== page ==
PABLO Neruda was already something of a renowned poet when he was posted as the Chilean consul to Barcelona in 1934, and shortly afterwards transferred to Madrid, a vantage point from where he witnessed the unfolding Spanish civil war. It proved to be a thoroughly politicising experience.
He did not need to be pressured to pick sides in that conflict. Like the towering American singer Paul Robeson, he had no choice. The Franco fascists claimed the life of his close friend Federico Garcia Lorca. Other comrades fought at the front. Neruda published a volume of verse titled Spain in My Heart, and subsequently, as a diplomat in France, facilitated the passage of dozens of Spanish Republican exiles to Chile.
Reflecting on Bangladesh’s independence struggle, I was recently reminded of a poem about Madrid that appeared in Neruda’s Residence on Earth. As translated by Mark Eisner, he concludes it thus: “You will ask why his poetry/ doesn’t speak to us of dreams, of the leaves,/ of the great volcanoes of his native land?// Come and see the blood in the streets/ come and see/ the blood in the streets/ come and see the blood/ in the streets!”
One can only wonder whether one of Neruda’s later comrades, the foremost Urdu poet of his age, had such verses in his mind as he navigated his way through 1971.
1971 was a tricky time for Pakistan’s leading poet.
That wasn’t a good year for any Pakistani, as the much anticipated advent of democracy degenerated into a bloodbath that sealed the nation’s fate. There was only a handful of intellectuals, mainly on the left, who publicly spoke out against the violence being perpetrated in what was then still considered the country’s eastern wing. Faiz Ahmed Faiz wasn’t among them.
The silence, it’s fair to presume, weighed down the poet’s heart. One could argue endlessly, and probably inconclusively, about the extent to which it was or wasn’t voluntary. What’s indubitable is that in those days (and, sadly, through most of the decades that have followed) there was a price to be paid for demonstrably deviating from the official narrative.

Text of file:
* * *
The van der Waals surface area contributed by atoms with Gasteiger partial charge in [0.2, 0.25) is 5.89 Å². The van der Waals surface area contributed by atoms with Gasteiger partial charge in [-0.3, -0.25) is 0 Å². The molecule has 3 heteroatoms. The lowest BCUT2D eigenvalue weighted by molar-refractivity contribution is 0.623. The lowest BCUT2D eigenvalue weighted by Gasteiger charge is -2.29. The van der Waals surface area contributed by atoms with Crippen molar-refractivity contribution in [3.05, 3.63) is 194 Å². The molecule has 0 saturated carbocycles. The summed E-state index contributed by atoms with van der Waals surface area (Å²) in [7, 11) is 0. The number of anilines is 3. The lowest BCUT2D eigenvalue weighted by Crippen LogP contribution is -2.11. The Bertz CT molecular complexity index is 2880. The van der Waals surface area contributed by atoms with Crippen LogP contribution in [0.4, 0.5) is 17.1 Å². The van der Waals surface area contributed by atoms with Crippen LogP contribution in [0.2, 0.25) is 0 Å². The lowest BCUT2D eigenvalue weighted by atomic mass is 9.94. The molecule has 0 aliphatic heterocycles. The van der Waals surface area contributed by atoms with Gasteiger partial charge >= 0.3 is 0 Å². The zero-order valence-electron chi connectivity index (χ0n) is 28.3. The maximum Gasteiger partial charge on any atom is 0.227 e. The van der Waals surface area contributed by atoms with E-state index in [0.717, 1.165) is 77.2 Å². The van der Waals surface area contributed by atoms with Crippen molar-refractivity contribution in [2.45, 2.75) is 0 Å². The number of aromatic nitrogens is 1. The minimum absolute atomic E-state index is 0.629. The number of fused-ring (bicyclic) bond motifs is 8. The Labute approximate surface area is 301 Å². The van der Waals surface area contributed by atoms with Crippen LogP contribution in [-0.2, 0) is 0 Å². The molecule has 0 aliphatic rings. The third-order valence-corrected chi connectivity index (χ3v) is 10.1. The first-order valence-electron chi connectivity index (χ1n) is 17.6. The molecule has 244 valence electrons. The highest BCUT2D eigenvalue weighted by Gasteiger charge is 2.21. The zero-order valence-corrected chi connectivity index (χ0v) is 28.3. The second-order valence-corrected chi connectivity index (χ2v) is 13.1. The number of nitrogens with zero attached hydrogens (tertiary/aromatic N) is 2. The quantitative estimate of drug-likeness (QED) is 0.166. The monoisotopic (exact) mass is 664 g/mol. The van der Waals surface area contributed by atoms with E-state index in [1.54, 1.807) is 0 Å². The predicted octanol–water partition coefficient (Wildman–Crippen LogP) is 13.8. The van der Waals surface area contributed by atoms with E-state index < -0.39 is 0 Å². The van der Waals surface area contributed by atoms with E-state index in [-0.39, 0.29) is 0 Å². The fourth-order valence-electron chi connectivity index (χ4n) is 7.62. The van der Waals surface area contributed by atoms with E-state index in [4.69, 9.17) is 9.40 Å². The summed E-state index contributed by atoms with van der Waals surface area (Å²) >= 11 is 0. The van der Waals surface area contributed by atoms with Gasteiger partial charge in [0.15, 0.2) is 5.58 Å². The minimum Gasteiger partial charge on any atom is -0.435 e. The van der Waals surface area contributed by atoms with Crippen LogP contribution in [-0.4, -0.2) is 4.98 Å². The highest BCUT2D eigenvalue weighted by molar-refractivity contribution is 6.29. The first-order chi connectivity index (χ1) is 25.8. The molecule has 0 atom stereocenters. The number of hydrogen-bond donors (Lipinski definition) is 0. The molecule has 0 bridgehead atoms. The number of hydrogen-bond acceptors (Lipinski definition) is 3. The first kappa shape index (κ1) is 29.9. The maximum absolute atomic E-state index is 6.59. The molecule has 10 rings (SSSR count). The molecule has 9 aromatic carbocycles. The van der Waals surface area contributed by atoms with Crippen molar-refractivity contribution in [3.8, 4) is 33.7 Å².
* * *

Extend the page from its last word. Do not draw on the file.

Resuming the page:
Faiz had been down that road before. Denigrating, and often punishing, opponents of the government policies or actions is by no means exclusively a Pakistani trait. It has, in fact, gathered steam in recent years in many parts of the world — not least in India. And it can be evidenced in Bangladesh, too.
If memory serves — and it’s inevitably an imperfect, occasionally deceptive, archive — the only significant public statement from Faiz that year was a critique of the Indian and Soviet role in the freedom struggle of East Bengal. I cannot testify to the pressures he faced, nor would it be fair to be too judgemental. He ought not to have been too surprised to discover, on visiting post-independence Dhaka for the first time in 1974, as part of Zulfikar Ali Bhutto’s delegation, that some of his surviving comrades in Bangladesh refused to renew their acquaintance.
That experience yielded one of Faiz’s best-known poems, in which he wonders how many monsoons it would take to wash away the bloodstains. Three years earlier, though, the angst he felt he could not express in public had been poured into appropriately blank verse.
Nuskha Hai Wafa, the nearly complete collection of his verse, suggests the following poem was composed or concluded 50 years ago tomorrow, on April 8, 1971. I would strongly recommend the original to those who are conversant with Urdu. For the rest, here’s an admittedly inadequate, non-literal translation, although I hope it conveys the essence of the poet’s torment:
“The accumulated afflictions of the soul overflowed,/ When my eyes welled up I had no choice/ But to heed the inner voice/ And I bathed my dust-encrusted eyes in blood./ Yes, I rinsed my impure eyes in the liquefied essence of life,/ And now each earthly vision and visage/ Every conceivable aspect of creation/ Is in perfect harmony with the hue of my perception:/ The golden orb glows blood-red in the ruddy sky,/ Likewise its nightly surrogate, the silvery moon;/ The blood-curdling mirth of the mornings/ Echoes the blood-drenched mourning by night;/ Every tree’s a tower of sacrifice, each bloom a funereal flower;/ Gore greets each gaze, every vista is a scarlet haze./ As long as it freely flows, the crimson tide/ Reflects shades of martyrdom, torment and remorse;/ But when the blood coagulates, it smoulders/ Likes the embers of hate, of dusk and death,/ The cremation rites of every tint and taint./ Let it not be thus, o giver of hope -/ Conjure up from the depths of this divine despair a flood of tears, / A cleansing tide/ That miraculously might purge/ The blood from my dust-encrusted eyes.”
Perhaps Faiz’s Bengali friends would have been less unforgiving had they been familiar with this anguished lament.
Published in Dawn, April 7th, 2021